Archive for the 'culture' Category

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The Trumpian Wager

This presidential election will test the maxim that there's no such thing as bad publicity. The Republican candidate is operating on the theory that policy and issues don't matter. If the candidate can dominate the news cycle, meaning that he is the topic of more televised conversations than his opponent, he will win the election. He believes he's doing very well, and by his measure, he is. He dominates the national news every day and every night. He's all anyone can talk about. He's confident he can continue to dominate every news cycle between now and the election. Every voter in the country will have heard his name more than any other. No one has ever run a presidential campaign on that theory.

The reason the Republican candidate doesn't need to know any policy is because he only uses a single measure for his relative success or failure each day. If he's the lead story on a majority of national and cable newscasts, then he's won the day. He's quite right in saying that people will be writing books about his campaign. Critics of his methods miss the point. The more outrage they express, night after night, the more he believes he's winning.

The wager he's making is that the winner of the election will be the candidate who has the best ratings.

 

A Way of Offering Things to the World

pattern-man-books

Over the past months I’ve been watching, reading and listening to the poet Rick Holland prepare to release his new work: Pattern Man. It’s almost impossible to pick up an individual thread that would mark the beginning. All the nervous pacing back and forth, the throat clearing, the chance meeting, the phrase that leapt from a notebook, entered the eyes, exited the mouth, as the microphone cocked its ear dispassionately.

At some point you look up and realize that even you are in the middle of it. For me, it was listening pre-release versions of the audio tracks on my daily commute to work. On the tenth listen, it was as though I’d always known this music, this voice, these words floating through my consciousness as I sped down the freeway. The physical objects that herald the release of the work are now moving through the global postal system, making their way to an audience.

chrononautz

The Quietus has a nice interview with Rick Holland where he discusses both the poetry and the music in Pattern Man. I particularly like the section where he discusses his collaboration with Chrononautz, the live hardware techno improvisation outfit.

I really like space. Just responding to the sound, there was a groove there – an undeniable groove that I was drawn to – it wasn’t just straight four-to-the-floor.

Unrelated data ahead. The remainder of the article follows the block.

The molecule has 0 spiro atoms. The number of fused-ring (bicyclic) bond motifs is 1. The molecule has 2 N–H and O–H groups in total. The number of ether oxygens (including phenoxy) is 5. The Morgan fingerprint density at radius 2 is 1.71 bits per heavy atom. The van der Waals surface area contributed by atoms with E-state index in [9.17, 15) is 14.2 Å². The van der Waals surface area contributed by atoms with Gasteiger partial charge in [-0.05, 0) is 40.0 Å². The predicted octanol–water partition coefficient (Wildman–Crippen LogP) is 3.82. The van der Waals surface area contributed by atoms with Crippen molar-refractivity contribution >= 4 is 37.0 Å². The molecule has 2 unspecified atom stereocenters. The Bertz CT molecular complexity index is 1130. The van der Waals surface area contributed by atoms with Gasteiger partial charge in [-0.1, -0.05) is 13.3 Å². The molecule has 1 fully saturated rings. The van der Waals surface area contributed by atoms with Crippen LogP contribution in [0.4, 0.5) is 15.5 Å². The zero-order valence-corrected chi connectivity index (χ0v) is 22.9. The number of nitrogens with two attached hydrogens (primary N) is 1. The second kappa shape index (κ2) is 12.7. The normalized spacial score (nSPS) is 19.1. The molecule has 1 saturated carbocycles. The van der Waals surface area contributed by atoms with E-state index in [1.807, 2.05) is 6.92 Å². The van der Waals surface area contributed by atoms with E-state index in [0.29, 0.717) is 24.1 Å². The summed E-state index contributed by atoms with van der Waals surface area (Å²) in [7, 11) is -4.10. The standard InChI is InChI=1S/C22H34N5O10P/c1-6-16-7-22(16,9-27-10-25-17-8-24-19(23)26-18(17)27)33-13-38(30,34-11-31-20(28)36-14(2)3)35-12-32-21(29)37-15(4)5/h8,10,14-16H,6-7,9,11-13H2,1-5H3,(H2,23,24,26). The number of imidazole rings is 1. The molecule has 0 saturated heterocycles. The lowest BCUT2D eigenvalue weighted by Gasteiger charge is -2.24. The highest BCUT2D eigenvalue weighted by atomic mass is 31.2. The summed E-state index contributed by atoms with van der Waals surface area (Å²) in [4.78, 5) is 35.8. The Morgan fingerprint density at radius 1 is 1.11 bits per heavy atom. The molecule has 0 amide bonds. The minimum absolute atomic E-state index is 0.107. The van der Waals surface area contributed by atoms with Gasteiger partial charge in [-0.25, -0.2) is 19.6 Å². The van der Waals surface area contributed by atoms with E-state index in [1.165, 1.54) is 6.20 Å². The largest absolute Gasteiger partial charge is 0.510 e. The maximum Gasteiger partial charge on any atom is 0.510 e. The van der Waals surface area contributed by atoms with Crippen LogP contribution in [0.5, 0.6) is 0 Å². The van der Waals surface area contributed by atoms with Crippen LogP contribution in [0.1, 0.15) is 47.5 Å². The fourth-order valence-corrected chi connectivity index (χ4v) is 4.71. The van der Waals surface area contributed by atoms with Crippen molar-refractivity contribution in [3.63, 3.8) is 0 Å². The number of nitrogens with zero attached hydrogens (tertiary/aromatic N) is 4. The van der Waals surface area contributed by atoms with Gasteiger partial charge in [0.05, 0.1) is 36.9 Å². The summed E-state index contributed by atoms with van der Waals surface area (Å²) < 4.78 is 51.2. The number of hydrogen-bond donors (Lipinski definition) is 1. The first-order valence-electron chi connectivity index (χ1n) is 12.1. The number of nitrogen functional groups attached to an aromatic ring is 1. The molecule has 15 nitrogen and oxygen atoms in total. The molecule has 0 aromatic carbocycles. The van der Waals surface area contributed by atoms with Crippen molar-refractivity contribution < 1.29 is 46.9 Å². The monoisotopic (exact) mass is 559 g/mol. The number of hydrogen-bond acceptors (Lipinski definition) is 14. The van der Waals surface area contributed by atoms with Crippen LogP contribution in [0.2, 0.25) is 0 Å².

To the uneducated – and I count myself in that group – looking at the table of gizmos that they’ve got, it’s quite hard to judge who’s doing what and how much control there is over the whole process. The joyful reality of it is: there isn’t that much control over it. It’s very hard to recreate the same conditions more than once and I am strongly interested in that as a way of offering things to the world.

There’s much more to say about Rick Holland and Pattern Man, but reading about this slightly out-of-control process embraced as a strongly interesting and joyful reality, makes me smile. This is strong poetry inscribed on the surface of improvised music. Music, as Yo Yo Ma and others, have said, is the space between the notes.

For some time now, poetry has enjoyed the stable surface of the blank sheet of paper. Rick Holland’s poetry challenges this convention. For Rick, the inscribed surface is always music.

You’ll want Pattern Man. Highly recommended. Get yours here.

Pattern into Pattern

PierreBonnard-Twilight

At the exhibition of paintings by Pierre Bonnard, called “Painting Arcadia,” there were about five rooms filled with work by the artist. Early in Bonnard’s career he belonged to a gang known as “Les Nabis.”

In the first room, there’s a painting called “Twilight, or The Game of Croquet.” This was one of my favorites. I only want to draw your attention to one thing. Look at the pattern on the clothing against the organic patterns of the garden. There’s no solid, dark line separating one pattern from the other. The patterns are distinct, but flow into each other. That’s a beautiful way to look at objects. And you may think this is a step too far, but it’s an ecological way of looking.

Super Intelligence

Some people, some very smart people, believe that through the magic of genetic engineering, we'll soon have a new generation of “super intelligent” people. There may even be a legal requirement to optimize the designated genetic make-up of new humans. Sounds like a science fiction novel, but the technology is close to making this kind of scenario practical.

Of course, it would take a “super intelligent” person to create a new generation of “super intelligent” people. And certainly, replication of “super intelligence” would appear to be the intelligent goal. How will we ever solve the great problems that confront us without a greater and greater supply of super intelligent people?

Apparently, no one is working on a genetic model for creating super compassionate people. Mostly because super compassionate people aren't a dominant force in the science of gene editing. And, after all, compassion isn't going to solve global warming, seas filled with plastic or the sixth mass extinction.

I wonder what would happen if you took two planets and filled one with super intelligent people and the other with super compassionate people of varying intelligence? After a few hundred years had passed, which planet do you think you'd prefer to live on?

 

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